A Twitter Appraisal
Occasionally I have questioned the wisdom of spending time on Twitter. I haven’t helped matters by turning on notifications on my phone so even when I decide to stay off, there’s always a silent reminder of the delightful, turbulent, rapid river of information, opinion and humor awaiting me.
I started on Twitter in Dec 2009 because I was curious. Not long after that, I discovered humor on Twitter. It blew my mind. The ability of the human mind to impose a shackle of 140 characters and break free of it with words sparse in quantity but loaded with innuendo, topical references, portmanteaus and puns was a sign of brilliance.
I loved that it had no baggage. Facebook is so intense in terms of getting to know someone. Well, first you have to *know* them to even be a friend (though they’ve started the “Subscribe” business now but it adds no value to me). Then all those pictures, videos, wall conversations, likes…aargh. Can’t I just get a peek into a person’s psyche without having to sift through artificial visuals, the equivalent of movie dream sequences?
There was a way.
“This is a tweet”
Stark. Text. Unapologetic. Unsullied. The person’s mind took center-stage, everything else fading into the background. Even if the twitter handle was a front, a put-on, it still said something about the person. That is what got me hooked to Twitter.
As I swallowed the humor hook, I realized it’s impossible to make a point on Twitter without crossing some boundaries. There’s so much going on, your mind has to shout to be heard. But unlike a crowded room full of people shouting to be heard, you could filter the best very easily. There’s something about reading a well-written tweet. The cadence of the words, the way one follows the other or leads you through a labyrinth of esoterica before hitting you with a punchline that brings it all together.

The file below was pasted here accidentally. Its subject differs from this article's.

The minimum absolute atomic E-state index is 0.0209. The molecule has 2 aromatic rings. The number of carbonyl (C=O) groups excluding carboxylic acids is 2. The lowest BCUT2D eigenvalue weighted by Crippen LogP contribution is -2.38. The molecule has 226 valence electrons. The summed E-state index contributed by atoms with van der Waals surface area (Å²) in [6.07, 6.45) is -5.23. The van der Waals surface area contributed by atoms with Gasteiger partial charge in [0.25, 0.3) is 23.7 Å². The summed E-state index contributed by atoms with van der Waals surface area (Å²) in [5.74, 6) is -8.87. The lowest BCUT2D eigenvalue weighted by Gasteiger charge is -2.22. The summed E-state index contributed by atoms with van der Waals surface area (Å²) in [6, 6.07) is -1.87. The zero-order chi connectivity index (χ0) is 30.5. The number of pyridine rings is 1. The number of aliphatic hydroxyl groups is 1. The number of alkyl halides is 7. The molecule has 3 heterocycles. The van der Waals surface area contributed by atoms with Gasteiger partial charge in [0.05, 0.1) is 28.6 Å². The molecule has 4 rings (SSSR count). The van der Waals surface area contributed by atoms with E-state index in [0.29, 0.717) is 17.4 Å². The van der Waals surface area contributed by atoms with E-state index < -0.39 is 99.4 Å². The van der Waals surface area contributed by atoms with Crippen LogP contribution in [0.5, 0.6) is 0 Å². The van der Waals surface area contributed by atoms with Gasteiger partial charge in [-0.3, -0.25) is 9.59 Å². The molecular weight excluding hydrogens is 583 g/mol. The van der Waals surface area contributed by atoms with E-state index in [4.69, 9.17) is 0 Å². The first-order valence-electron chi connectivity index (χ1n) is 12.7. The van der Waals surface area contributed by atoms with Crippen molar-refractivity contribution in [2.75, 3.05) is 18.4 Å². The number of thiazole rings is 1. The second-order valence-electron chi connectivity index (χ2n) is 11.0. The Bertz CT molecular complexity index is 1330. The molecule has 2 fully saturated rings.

Beautiful and satisfying.
It was through humor I chanced upon some brilliant exponents and they were kind enough to humor my ramblings in return. As I delved deeper into this new form of social engagement, so instantly gratifying and yet so difficult to execute consistently, I got to know some of its new stars and stalwarts. I guess it is the goal of any social medium to encourage such fraternity but it was only Twitter that allowed a person to open the door to their lives just a tiny bit and allow them to reach out without prejudice or fear. I think such interaction fosters a stronger bond. I know because I have been lucky to build some over two years.
I’ve used Twitter to build great bonds of interaction. It’s too presumptuous to call them “friendships” but I now know a small group of people quite well in terms of who they are and what they stand for. They know me for the person I am and what I stand for. I’ve also used it to reach out to people I barely knew, at a very personal, emotional level. Some bonds have disintegrated because of misunderstandings or a growing incompatibility between our values. That’s what bestows such an air of finality to Twitter relationships. It wasn’t because I posted a picture of myself wearing something ridiculous or a video they didn’t like. It was what I stood for that didn’t appeal to them anymore. Once the string is cut, it stays cut. Like most normal people, I crave resolution. But I know it’s difficult because the rift is at a deeper, more fundamental level. That’s the risk and reward of Twitter. It leaves no room for error.